EVO offers a virtual switch feature, which can simplify the process of configuring workstations, allow for creative separation of network devices, and in some cases eliminate the need for additional network hardware. This enables the creation of private networks so machines can be isolated from general traffic, still have visibility of one another, and even for EVO to act as their gateway to the internet.
While this rather unique capability can provide several benefits in many scenarios, there are some things to keep in mind when taking advantage of this feature.
Here are some general recommendations when considering EVO's network configuration and virtual switch functionality in your workflow:
Use direct connections if possible
- The simplest, shortest, and most direct connection is always preferred. In other words, ideally, there's no need for any type of switch. EVO allows for Ethernet expansion to support a large number of ports and make it possible for many machines to connect directly to it without any added connection points. In this case, each workstation has a dedicated port, guaranteeing all bandwidth afforded by that EVO port belongs to that workstation. This is possible with or without a virtual switch -- if a virtual switch is used, all machines use the same IP address to reach EVO, and without a virtual switch, each machine uses the IP address of its reserved EVO port. Note also that virtual switch functionality does require additional processing. The consequence of this may never be noticed, or it may be very obvious, depending on several factors, including the number of and type of connections, the nature of the traffic they’re generating, and the amount of concurrent processes happening on EVO. A reasonable estimation of the impact would be between 0-2% total bandwidth reduction.
Use a physical switch if possible
- If the number of machines exceeds the number of EVO's available Ethernet ports, then a physical switch is recommended. As remarkable as we think EVO's virtual switch capability is, EVO's primary purpose is to provide high-speed access to media, and this type of added functionality is best offloaded to a dedicated device. A physical switch is designed specifically for this purpose, with traffic optimization as its primary objective. EVO also offers link aggregation capabilities to team ports together, and using a purpose-built switch with LACP to continually decide the best available path to use when managing network traffic is going to provide the most benefit.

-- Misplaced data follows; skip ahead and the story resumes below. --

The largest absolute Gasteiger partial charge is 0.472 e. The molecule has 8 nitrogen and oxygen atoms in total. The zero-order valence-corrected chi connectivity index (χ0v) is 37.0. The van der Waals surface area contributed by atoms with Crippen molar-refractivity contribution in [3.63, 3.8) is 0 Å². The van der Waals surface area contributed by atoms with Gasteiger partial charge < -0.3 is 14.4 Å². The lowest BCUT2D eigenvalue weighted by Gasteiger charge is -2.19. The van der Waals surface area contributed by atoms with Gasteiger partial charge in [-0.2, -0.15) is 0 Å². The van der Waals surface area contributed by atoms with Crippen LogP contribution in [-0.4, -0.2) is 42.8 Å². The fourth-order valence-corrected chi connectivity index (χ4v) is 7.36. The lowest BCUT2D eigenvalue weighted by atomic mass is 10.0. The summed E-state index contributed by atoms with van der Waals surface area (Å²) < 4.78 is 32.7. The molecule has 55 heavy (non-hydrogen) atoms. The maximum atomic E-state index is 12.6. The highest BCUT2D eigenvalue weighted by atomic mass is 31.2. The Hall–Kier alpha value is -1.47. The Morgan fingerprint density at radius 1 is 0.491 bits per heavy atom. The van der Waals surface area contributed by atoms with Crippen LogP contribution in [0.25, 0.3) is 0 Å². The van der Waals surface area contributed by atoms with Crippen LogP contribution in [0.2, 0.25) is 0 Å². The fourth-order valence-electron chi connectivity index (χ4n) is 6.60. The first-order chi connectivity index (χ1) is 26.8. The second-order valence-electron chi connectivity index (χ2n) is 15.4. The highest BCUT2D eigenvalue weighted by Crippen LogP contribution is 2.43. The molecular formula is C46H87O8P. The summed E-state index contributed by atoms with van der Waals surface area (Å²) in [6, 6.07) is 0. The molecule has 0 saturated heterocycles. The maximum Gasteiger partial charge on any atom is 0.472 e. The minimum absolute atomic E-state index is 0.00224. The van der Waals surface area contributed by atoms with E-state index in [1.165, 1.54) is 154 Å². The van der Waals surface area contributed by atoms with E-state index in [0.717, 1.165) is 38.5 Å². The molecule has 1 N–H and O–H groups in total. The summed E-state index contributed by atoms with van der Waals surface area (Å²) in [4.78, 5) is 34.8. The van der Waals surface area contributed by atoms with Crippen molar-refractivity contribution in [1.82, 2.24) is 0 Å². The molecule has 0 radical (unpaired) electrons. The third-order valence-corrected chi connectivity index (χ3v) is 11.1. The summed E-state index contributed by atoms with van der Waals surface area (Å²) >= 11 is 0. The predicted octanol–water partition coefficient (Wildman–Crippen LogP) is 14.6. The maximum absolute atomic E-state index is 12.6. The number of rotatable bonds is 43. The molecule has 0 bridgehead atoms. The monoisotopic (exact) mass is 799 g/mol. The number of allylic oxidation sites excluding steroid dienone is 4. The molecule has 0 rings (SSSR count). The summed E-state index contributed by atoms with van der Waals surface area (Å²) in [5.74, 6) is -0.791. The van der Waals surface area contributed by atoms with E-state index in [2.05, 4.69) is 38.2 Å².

Use another adapter for LAN traffic if possible
- In some environments, workstations may only have one Ethernet port available, and/or the internet router may only offer a small number of ports. It's possible for EVO to connect to the router to gain internet access, and for all workstations to use their Ethernet cable to connect to EVO, with it providing their internet connection (essentially adding ports to the router). For simplification, if Wi-Fi is an option, using wireless connections (or a USB or Thunderbolt Ethernet adapter) is still preferred, since the best practice is to isolate traffic of differing purposes. EVO may offer many Ethernet ports, but in this case the workstation only has a single cable available, and it's not necessarily going to prioritize production work over that link. While the workstation's network resources may still be required by other services, purposefully distinguishing traffic provides a cleaner representation of the workflow demands, and any difference in internet speed will likely be negligible, if present at all. Though a workstation may connect to EVO using a 10G connection, the internet connection is going to be limited to the slowest port in the path, which is likely at the router or ISP port.
Avoid mixing connection speeds if possible
EVO supports Ethernet ports ranging from 1GbE to 50GbE, all in the same chassis. While it's possible to add any port to a virtual switch, depending on the environment, it may be best to set differing MTU values on some ports, such as standard frames for 1GbE connections and jumbo frames for 10GbE or greater. The virtual switch requires a homogeneous MTU value, so it's best to isolate connection types when mixing speeds. It is possible to create more than one virtual switch on EVO, so a solution in that case may be to have one channel for 1GbE clients, and a second channel for 10GbE clients, keeping in mind that each channel does add some level of overhead.
If using a virtual switch and a physical switch, turn on STP
- In some cases, it makes sense to use both physical and virtual switches. If there's more than one route available to any destination as a result of having more than one link connected or using failover connections, routing decisions need to be made, and it's imperative that Spanning Tree Protocol (STP) be enabled on EVO to prevent loopback errors, or a broadcast storm. Using STP adds logic to ensure a switch has authority to decide how to route packets. Note that STP adds latency to transmissions, so simply ensuring there are no network loops is typically preferred over enabling this feature in most environments.